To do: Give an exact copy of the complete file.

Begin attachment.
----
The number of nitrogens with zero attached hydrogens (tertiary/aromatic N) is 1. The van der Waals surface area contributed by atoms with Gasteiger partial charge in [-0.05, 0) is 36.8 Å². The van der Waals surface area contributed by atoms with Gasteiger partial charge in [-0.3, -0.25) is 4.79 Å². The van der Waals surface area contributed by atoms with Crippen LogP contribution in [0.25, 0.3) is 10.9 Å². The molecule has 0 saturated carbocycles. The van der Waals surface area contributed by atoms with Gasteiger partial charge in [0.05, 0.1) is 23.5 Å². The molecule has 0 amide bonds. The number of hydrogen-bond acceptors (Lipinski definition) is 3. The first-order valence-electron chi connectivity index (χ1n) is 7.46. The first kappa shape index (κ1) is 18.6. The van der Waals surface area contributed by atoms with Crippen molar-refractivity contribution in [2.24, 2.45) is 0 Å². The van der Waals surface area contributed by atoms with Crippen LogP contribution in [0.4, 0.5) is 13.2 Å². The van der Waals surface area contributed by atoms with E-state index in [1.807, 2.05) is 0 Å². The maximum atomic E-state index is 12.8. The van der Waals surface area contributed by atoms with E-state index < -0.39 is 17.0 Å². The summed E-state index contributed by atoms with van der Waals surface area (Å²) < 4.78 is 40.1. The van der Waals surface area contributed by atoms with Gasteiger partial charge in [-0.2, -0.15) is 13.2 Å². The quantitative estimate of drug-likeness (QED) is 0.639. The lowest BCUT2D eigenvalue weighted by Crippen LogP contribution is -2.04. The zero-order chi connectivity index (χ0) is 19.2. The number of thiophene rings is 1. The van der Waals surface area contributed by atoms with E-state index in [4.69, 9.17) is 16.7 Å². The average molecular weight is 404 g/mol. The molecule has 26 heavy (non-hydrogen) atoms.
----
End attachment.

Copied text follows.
The number of nitrogens with zero attached hydrogens (tertiary/aromatic N) is 1. The van der Waals surface area contributed by atoms with Gasteiger partial charge in [-0.05, 0) is 36.8 Å². The van der Waals surface area contributed by atoms with Gasteiger partial charge in [-0.3, -0.25) is 4.79 Å². The van der Waals surface area contributed by atoms with Crippen LogP contribution in [0.25, 0.3) is 10.9 Å². The molecule has 0 saturated carbocycles. The van der Waals surface area contributed by atoms with Gasteiger partial charge in [0.05, 0.1) is 23.5 Å². The molecule has 0 amide bonds. The number of hydrogen-bond acceptors (Lipinski definition) is 3. The first-order valence-electron chi connectivity index (χ1n) is 7.46. The first kappa shape index (κ1) is 18.6. The van der Waals surface area contributed by atoms with Crippen molar-refractivity contribution in [2.24, 2.45) is 0 Å². The van der Waals surface area contributed by atoms with Crippen LogP contribution in [0.4, 0.5) is 13.2 Å². The van der Waals surface area contributed by atoms with E-state index in [1.807, 2.05) is 0 Å². The maximum atomic E-state index is 12.8. The van der Waals surface area contributed by atoms with E-state index < -0.39 is 17.0 Å². The summed E-state index contributed by atoms with van der Waals surface area (Å²) < 4.78 is 40.1. The van der Waals surface area contributed by atoms with Gasteiger partial charge in [-0.2, -0.15) is 13.2 Å². The quantitative estimate of drug-likeness (QED) is 0.639. The lowest BCUT2D eigenvalue weighted by Crippen LogP contribution is -2.04. The zero-order chi connectivity index (χ0) is 19.2. The number of thiophene rings is 1. The van der Waals surface area contributed by atoms with E-state index in [4.69, 9.17) is 16.7 Å². The average molecular weight is 404 g/mol. The molecule has 26 heavy (non-hydrogen) atoms.